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Florence Pugh

Florence Pugh and Morgan Freeman in a scene from 'A Good Person' Photo by Jeong Park/MGM

Reviewed by Jeffrey Sanzel

Zach Braff is best known for his acting work, most notably for his nine seasons as Dr. J.D. Dorian on the sitcom Scrubs. Additionally, his extensive work behind the camera includes producing, writing, and directing. The works encompass short films, television, and, most notably, the feature film Garden State (2004), a quirky but effective rom-com featuring Braff and Natalie Portman. Unfortunately, his follow-up, the domestic comedy-drama Wish I Was Here (2014), was not well-received.

Braff’s third offering, A Good Person, is a drama of dysfunction and addiction. The film opens with Morgan Freeman’s voiceover as he works on his model trains, wistfully proffering the idea that life is neither neat nor tidy. Then, the idyllic moment shifts to the raucous engagement party of Allison (Florence Pugh) and Nathan (Chinaza Uche). Allison sings an original song to her future husband, much to the delight of the guests.

The next morning, Allison drives her future sister-in-law and brother-in-law from New Jersey into New York City. Checking the map app on her phone, Allison involves them in an accident where her prospective in-laws die.

A year later, Florence is an unemployed pharmaceutical rep addicted to pills. She lives in a perpetual state of conflict with her mother, Diane (Molly Shannon), who lacks the insight or emotional resources to help her struggling daughter. Florence has run through her oxy, and none of her doctors will refill her prescription. After a failed attempt to blackmail a former colleague, she ends up in a bar where she smokes with two low-lifes with whom she had gone to high school. Florence has hit bottom.

She attends an AA meeting, running into Daniel (Morgan Freeman), the man who would have been her father-in-law. She leaves, but Daniel stops her, suggesting fate has brought them together. They form an odd bond that becomes a tenuous friendship. 

Retired Daniel was a cop for forty years and a drunk for fifty. Sober ten years, he grapples with raising his orphaned granddaughter, the now rebellious Ryan (Celeste O’Connor). He accepts that he does not know how to raise a teenager, having left that to his wife. The worlds collide as Allison and Ryan accidentally meet at Daniel’s house and also form a strained connection. Ryan shares her late mother’s feelings that Allison was the best thing to happen to her uncle Nathan. Ryan lets slip that her grandfather blames Allison for the accident.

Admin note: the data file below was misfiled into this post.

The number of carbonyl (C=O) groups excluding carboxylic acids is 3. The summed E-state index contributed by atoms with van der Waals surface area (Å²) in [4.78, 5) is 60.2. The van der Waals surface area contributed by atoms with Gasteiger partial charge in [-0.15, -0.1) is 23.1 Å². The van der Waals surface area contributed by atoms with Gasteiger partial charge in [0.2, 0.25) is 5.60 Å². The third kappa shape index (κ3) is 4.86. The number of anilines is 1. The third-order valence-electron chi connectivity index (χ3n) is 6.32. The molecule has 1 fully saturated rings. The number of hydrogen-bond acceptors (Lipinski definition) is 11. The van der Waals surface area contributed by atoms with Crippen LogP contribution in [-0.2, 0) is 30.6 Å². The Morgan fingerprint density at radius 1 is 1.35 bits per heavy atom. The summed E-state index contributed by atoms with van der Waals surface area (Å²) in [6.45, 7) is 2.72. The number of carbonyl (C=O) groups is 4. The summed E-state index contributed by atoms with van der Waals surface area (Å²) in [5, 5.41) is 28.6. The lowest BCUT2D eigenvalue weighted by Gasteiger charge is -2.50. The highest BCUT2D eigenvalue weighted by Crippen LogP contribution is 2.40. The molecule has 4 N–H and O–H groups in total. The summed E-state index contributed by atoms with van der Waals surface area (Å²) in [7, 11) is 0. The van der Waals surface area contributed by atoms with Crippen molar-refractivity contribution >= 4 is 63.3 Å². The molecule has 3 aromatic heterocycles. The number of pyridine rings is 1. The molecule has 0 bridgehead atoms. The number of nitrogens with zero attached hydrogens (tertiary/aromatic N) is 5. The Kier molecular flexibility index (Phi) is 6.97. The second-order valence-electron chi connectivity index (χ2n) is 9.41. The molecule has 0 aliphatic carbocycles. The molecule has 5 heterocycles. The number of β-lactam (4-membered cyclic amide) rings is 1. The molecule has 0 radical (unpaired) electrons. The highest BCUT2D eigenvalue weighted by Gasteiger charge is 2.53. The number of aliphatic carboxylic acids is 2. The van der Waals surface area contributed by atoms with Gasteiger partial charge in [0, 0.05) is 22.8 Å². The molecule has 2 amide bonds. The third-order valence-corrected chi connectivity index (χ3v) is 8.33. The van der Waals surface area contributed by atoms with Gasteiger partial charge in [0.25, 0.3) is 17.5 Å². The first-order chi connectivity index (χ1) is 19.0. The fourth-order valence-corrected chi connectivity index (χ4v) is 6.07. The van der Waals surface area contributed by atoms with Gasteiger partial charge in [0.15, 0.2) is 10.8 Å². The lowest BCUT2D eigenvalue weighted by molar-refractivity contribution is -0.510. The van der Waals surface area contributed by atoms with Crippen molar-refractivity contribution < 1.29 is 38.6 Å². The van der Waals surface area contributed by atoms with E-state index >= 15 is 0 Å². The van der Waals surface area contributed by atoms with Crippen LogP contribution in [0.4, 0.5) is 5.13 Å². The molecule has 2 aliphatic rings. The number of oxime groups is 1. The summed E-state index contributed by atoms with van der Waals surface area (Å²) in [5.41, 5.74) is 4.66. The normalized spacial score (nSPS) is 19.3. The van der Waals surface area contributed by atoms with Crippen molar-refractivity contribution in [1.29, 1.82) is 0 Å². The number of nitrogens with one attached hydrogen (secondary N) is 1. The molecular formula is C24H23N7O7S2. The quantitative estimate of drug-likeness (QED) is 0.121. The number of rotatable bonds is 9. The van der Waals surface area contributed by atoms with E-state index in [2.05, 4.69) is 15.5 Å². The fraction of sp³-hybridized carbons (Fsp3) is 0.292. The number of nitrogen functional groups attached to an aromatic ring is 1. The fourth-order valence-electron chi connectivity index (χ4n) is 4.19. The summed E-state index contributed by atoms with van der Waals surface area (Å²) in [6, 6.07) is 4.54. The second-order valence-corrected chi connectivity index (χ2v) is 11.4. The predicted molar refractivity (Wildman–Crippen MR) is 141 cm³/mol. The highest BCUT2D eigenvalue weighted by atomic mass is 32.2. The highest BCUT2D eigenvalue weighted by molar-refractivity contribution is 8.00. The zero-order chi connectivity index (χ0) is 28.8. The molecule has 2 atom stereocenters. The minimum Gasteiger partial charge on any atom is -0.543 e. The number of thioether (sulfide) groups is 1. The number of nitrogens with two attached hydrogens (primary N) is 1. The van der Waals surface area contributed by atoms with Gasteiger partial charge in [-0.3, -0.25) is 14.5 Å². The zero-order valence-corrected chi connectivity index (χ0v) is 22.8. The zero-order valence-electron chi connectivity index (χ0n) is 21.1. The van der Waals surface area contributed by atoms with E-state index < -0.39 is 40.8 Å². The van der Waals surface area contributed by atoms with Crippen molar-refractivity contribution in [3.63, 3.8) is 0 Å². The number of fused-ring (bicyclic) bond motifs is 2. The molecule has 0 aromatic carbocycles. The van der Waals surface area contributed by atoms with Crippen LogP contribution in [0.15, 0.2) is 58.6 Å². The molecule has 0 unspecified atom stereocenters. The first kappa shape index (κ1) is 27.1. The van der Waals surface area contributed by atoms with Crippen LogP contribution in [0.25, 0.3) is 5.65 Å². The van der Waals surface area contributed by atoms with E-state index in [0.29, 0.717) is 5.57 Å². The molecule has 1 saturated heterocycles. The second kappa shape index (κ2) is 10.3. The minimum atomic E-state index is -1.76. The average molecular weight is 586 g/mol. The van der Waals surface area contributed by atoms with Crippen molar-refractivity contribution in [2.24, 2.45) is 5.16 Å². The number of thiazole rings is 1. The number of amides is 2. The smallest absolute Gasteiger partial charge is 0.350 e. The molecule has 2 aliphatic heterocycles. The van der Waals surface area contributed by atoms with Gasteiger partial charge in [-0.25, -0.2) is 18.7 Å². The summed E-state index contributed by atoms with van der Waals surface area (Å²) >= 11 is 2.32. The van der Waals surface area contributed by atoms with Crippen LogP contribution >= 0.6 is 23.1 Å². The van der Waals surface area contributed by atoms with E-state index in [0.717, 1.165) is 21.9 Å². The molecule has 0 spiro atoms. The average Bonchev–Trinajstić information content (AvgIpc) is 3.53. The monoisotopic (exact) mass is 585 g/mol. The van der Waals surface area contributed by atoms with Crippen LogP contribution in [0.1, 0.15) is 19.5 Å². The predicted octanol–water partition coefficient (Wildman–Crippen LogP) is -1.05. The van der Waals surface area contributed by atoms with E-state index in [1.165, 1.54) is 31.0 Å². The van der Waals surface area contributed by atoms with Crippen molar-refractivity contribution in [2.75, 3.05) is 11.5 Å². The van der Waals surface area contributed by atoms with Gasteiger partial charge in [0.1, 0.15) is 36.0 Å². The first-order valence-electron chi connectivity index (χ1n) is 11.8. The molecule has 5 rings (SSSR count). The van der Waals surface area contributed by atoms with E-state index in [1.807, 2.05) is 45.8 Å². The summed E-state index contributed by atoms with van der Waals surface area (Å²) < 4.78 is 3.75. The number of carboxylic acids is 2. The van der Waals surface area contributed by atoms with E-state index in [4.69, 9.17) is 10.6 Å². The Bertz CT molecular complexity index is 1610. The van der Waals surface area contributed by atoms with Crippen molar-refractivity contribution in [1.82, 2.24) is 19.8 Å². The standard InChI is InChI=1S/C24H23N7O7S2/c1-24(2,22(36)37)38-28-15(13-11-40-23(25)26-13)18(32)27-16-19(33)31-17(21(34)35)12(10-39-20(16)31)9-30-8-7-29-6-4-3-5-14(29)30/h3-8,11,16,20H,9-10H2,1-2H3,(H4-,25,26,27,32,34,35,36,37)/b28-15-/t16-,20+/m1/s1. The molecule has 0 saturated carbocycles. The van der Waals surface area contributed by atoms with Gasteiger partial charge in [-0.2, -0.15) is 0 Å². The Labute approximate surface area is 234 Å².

The film is rife with revelations and the sharing of histories. An alcoholic father abused Daniel. In turn, Daniel became a blackout drunk, mistreating his own children. In an inebriated rage, Daniel beat Nathan so severely that the boy lost hearing in his right ear. Estranged, the adult Nathan and Daniel have only the slightest of relationships. 

While the film covers no new territory, the narrative contains the makings of a dramatic and interesting story. Sadly, the gap between intention and execution can be the distance between Perth Amboy and Perth, Australia. 

The film tackles difficult subject matters—guilt, addiction, withdrawal, forgiveness—but somehow manages to avoid depth. Director Braff works from his screenplay, which seems a patchwork of acting class scenes. The occasional smart quip—“the opiate of the masses is opium”—is lost among aphorisms and cliches—“Comparison is the thief of joy.” 

Daniel’s Viet Nam veteran cap is jaw-droppingly unsubtle. In a film brimming with life and death issues, the result is often tensionless and pedestrian. The metaphors—the model trains, Allison’s father’s watch, swimming, songwriting—even a haircut—are heavy-handed. 

However, while Braff the writer might have failed, he cast well and brought out strong performances. Florence Pugh finds the anguish and ugliness in Allison’s spiral. She is mesmerizing rawness in every moment, alternating between a hyper-aware ferocity and a disconnected stupor. Morgan Freeman is incapable of shoddy work and remains one of the most watchable cross-genre actors. While Daniel sits in the center of his range, he manages to nuance the darker moments, contrasted with Freeman’s often-seen “wise” humor.

Molly Shannon’s mother is a bit shrill, but her brittleness and immaturity are not misplaced. Chinaza Uche is given little more than shades of pain, but what he does is imbued with sincerity. Twenty-something Celeste O’Connor embodies the angry teenager, Ryan, and easily holds her own against Pugh and Freeman. She proffers fire, grief, and even joy, while hovering on the verge of implosion.

So much of A Good Person feels manipulated, if not downright manipulative. Ultimately, Braff confuses messy lives with sloppy filmmaking. 

Rated R, the film is now playing in local theaters.

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Florence Pugh and Harry Styles in a scene from the film. Photo courtesy of Warner Bros. Pictures

Reviewed by Jeffrey Sanzel